Speed Development For High School Athletes by Eric Korem

National high school signing day was February 4, 2009. After listening to all the “gurus” discuss recruiting, one thing stood out—speed. Every high school coach in America is looking for the edge in developing speed this off-season, and I hate to say it, but most are missing the boat. A lot of money is being spent on stupid gadgets that won’t do anything more than exacerbate an already existing problem.

In part one of this article series, I’ll address two of the four fundamental qualities—relative body strength, hip stability (pelvic girdle), elasticity/reactivity, and rate of force development—that need to be improved in order to maximize the development of your high school athlete.

Relative body strength

Everything—and I mean everything—is dependent on maximum force development. However, your maximum must be in excess of your current body weight. If you can’t develop enough force to rapidly overcome your body weight, you’re in serious trouble. You will never be able to express speed-strength to your maximum capability without a higher degree of relative body strength. In addition, it’s impossible to quickly achieve hip hyperextension without appropriate force production.

The following are relative strength norms for the squat exercise. Note that these numbers are position specific:

·        Lineman—2 X body weight

·        Mid skill (linebackers, tight ends, fullbacks)—2–2.25 X body weight

·        Skill (wide receivers, defensive backs, running backs, quarterbacks)—2.25 X body weight

Because force is applied one limb at a time during most movements, it’s absolutely vital to train unilaterally. Closed-chain activities such as step-ups and reverse lunges are great for developing strength that improves acceleration mechanics. However, I believe that Prowler pushes are even more effective at developing unilateral strength.

The following pictures demonstrate a type of Prowler push that I use when working on acceleration mechanics. The key is to hyperextend the hip before allowing the next foot to contact the ground. This is also a great exercise for developing hip stability.

High bar position

Low bar position}

Hip stability

Hip stability determines how you control your center of gravity. Run in a straight line for 40 yards. Videotape yourself from the front and from the back. You’ll be shocked at how much time you lose due to excessive rotation in the hips. Not only are your hips rotating in the transverse plane, but they are also rotating in the sagittal plane.

Picture a plate that is rotating on a table on its bottom edges right before it stabilizes. These rotary actions are constantly destabilizing your center of gravity and preventing you from maximizing force application. As a result, you aren’t moving in a straight line. Instead, you’re deviating from side to side or up and down instead of moving in a straight line.

What we commonly refer to as the “hips” is really the articulation between the spine, pelvis, and hips. During the support phase of linear movement, the hips allow for medial rotation, extension, and abduction of the stance leg. During the swing phase, the hips allow for lateral rotation, flexion, and adduction of the swing leg.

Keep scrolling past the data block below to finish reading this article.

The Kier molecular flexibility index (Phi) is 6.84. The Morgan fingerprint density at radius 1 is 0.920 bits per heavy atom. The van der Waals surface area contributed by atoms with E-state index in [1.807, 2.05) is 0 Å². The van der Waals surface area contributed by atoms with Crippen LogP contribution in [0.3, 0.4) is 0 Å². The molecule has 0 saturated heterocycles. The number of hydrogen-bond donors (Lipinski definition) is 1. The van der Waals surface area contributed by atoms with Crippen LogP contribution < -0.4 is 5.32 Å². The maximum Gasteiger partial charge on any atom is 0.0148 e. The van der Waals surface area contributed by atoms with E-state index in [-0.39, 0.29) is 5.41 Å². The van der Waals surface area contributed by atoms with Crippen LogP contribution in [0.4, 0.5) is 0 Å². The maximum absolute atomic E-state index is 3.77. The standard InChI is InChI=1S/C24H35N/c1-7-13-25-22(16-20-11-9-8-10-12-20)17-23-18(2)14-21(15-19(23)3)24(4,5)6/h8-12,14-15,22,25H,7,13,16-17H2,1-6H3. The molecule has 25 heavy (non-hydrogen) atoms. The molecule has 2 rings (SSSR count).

Movements of the hips are translated into movements of the pelvis:

            forward tilt à flexion of the thigh and backward tilt à backward flexion of the thigh

The pelvis articulates with the spine at the sacroiliac joint. The spine acts as a lever with long lever arms. Even small degrees of movement can have large effects on the total locomotor system. In addition, it is the meeting point of various trajectory forces (Running: Biomechanics and Exercise Physiology Applied in Practice by Frans Bosch and Ronald Klom).

As you can see, this is a complex system wherein control is key. I highly recommend the book, Running: Biomechanics and Exercise Physiology Applied in Practice by Frans Bosch and Ronald Klomp.

Isometrics and what I call dynamic isometrics is the key to developing hip stability. Start by holding an isometric lunge position for an extended period of time. Once you can hold an isometric lunge for over a minute, it’s time to progress to a dynamic isometric. A dynamic isometric lunge is performed by either dropping into the lunge or jumping into the lunge and holding the position. In addition, you can perform dynamic upper body movements while maintaining an isometric position with the hips (great tip I picked up from Jeff Howser).

By developing hip stability, you’ll be able to apply maximum force application into the ground without losing force production due to excessive rotation. In addition, you will have much greater control of your center of gravity when moving in multiple planes.

Starting position before drop}

Isometric lunge position (post drop)}

In my next article, I’ll go into greater detail on how to develop strength/power through hip hyperextension. Until then, read as much as you can, apply as much as you can, and dare to be creative!

Erik Korem is a speed development consultant for world-class sprinters, including Veronica Campbell and Tyson Gay. He is also a speed development/performance coach at Pro Performance in Rome, Georgia. In addition, Erik is the co-founder of High School Strength and Speed. You can check out his latest product, Football 360, at www.highschoolstrengthandspeed.com or email him at erik@highschoolstrengthandspeed.com.

Elite Fitness Systems strives to be a recognized leader in the strength training industry by providing the highest quality strength training products and services while providing the highest level of customer service in the industry. For the best training equipment, information, and accessories, visit us at www.EliteFTS.com.


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Submitted by DMorgan on Mon, 07/06/2009 - 9:17pm.

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